Basically when you have a chronic illness like Chronic fatigue your forced to make choices to enable you to get through the day. Unlike healthy people who can enjoy limitless life without choices we don’t get that luxury. Normal people begin their day with a limitless number of options however life with a chronic illness means your options are limited, you have a certain number of spoons (the visual aid Christine uses). So sat in this café Christine hands her friend 12 spoons (her friend automatically asks for more but it doesn’t work like that so she said no.) She then asked her to begin explaining her morning routine she explains how each small task like getting out of bed would cost a spoon, having a shower another spoon, getting dressed another, the stairs another…. Thing is you could be through half your spoons before you even leave the house. In my case- Resting and eating food can replenish spoons (sometimes) but it depends on the type of fatigue. Her friend soon realised that skipping lunch, standing on the train spending too long typing would all cost spoons. It’s hard to balance life when your spoons are limited you have to choose between things like cooking and doing the dishes, or chores or having fun. You could be out of spoons by 1pm or it could be 9pm you just don’t know but once they are gone they are gone. Some people can borrow spoons from the next day, for me I can’t because my spoons vary day-to-day sometimes I don’t know until I’ve started my day how many I’m getting. I also don’t know when I might need some extra due to an infection. You learn to have a spoon in reserve at all times so you have enough to get you home if you need it.

spoontheorymilkandhoney

My life pre diagnosis was crazy, frenetic and super fast pace. Lazy wasn’t in my vocabulary. During my school years I would sometimes leave the house at 5.30/6 to go swimming, then rush to school have a full day often with a school club after followed by an evening activity whether that was swimming, orchestra or bell ringing there was ALWAYS something. Most nights I wasn’t home before 10. Lazy I wasn’t. It’s incredibly sad for me but I know that life is dead. I’d never be able to do that again. I’ve had to learn to accept a slower paced life. Its horrible and I will forever be learning how to balance it but it’s not something  I’ve had to adapt to. I hope that the normal people out there reading this understand just how much I’ve had to give up if you know me at all you know I hate having to say no, I hate missing out but I can’t do everything I have to choose what I want to prioritize each week and then each day. Sometimes I can do a crazy busy week other times one day will simply wipe me out (and by wipe out I literally mean it could take weeks for me to recover) problem is I often don’t know until it hits me which way it’s going to be. I want to let you in on what my life is truly like but please don’t think it’s a cry for sympathy because its not it’s a cry for understanding.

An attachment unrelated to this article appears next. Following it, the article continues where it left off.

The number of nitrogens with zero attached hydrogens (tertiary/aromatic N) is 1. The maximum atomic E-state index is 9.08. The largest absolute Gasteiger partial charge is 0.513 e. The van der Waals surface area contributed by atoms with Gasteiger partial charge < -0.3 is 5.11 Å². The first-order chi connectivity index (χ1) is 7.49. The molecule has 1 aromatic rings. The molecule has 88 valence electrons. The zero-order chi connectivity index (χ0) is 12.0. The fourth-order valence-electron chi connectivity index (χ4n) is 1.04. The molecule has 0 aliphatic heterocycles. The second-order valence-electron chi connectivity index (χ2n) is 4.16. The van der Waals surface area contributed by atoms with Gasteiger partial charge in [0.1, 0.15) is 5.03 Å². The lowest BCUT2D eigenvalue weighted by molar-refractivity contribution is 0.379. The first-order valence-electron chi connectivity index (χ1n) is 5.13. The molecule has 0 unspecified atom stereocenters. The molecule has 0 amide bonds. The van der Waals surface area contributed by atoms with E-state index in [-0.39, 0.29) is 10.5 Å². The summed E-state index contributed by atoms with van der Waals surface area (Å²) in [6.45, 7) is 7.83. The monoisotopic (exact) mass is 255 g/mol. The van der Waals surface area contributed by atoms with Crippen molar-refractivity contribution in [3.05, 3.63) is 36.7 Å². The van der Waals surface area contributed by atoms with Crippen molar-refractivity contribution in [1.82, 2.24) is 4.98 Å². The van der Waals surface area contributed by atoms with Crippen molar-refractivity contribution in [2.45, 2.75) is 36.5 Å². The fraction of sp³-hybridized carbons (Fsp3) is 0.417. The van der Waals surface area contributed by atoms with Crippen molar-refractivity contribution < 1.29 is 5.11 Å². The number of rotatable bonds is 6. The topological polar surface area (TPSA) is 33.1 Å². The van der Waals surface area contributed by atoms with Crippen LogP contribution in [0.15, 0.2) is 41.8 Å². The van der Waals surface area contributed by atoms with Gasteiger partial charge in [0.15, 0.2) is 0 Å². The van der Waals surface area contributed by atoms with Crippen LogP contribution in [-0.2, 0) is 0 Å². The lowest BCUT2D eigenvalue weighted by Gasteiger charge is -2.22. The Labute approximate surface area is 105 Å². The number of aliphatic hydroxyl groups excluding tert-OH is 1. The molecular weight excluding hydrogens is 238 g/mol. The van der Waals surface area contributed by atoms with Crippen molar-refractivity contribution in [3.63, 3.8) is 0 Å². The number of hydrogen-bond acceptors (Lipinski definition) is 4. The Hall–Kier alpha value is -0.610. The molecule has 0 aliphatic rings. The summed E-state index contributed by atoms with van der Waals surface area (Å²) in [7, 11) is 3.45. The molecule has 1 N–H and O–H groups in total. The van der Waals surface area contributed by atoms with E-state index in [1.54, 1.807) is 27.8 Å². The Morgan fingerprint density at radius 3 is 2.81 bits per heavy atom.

I want to tell you about my most resent experience with Chronic Fatigue Syndrome. At Christmas- it’s always hard the fast pace of life, buying presents in a way crazier shopping environment. This on top of a change in routine and a crazy busy few days for me and my family. I love it, however, its super draining, the almost 2 year olds 6am wake up doesn’t help (love him but sleep is a luxury). I would have loved to have stayed a bit longer because this year was certainly less draining than last year. However, the build up of lack of sleep, plus the pace of life I knew I needed rest and soon else burn out would be soon around the corner. I also really wanted to enjoy new year as my church threw a new years eve party. I came home and bed was home for me for the next 2 days. I had been invited to a friend’s birthday meal during the day on new years eve but I had very limited spoons so had to prioritise and stay resting (and colouring) on the sofa till moments before I needed to leave. I loved it and had a great time however, I got home went straight to bed and didn’t resurface till gone 12 the following day. I suffered brain fog fatigue all day and my flatmate cooked dinner- however I was too exhausted to do the dishes in fact I struggled to keep my eyes open during dinner. I’ve been slowly spiralling for the past 2 weeks. I’ve needed to be in bed (without screens) from 9pm most nights and despite falling asleep quickly I have been struggling to get up much before 10 (the only exception been when my flatmate has come in to wake me for church). The other day I went to Bristol for an afternoon volunteering with CLIC Sargent. I rested in the morning because I knew it was going to be a longer day. However, once I was home I stupidly decided to eat tea from the sofa (I should have gone straight to bed) I couldn’t move, the immobilising fatigue hit and it hit hard.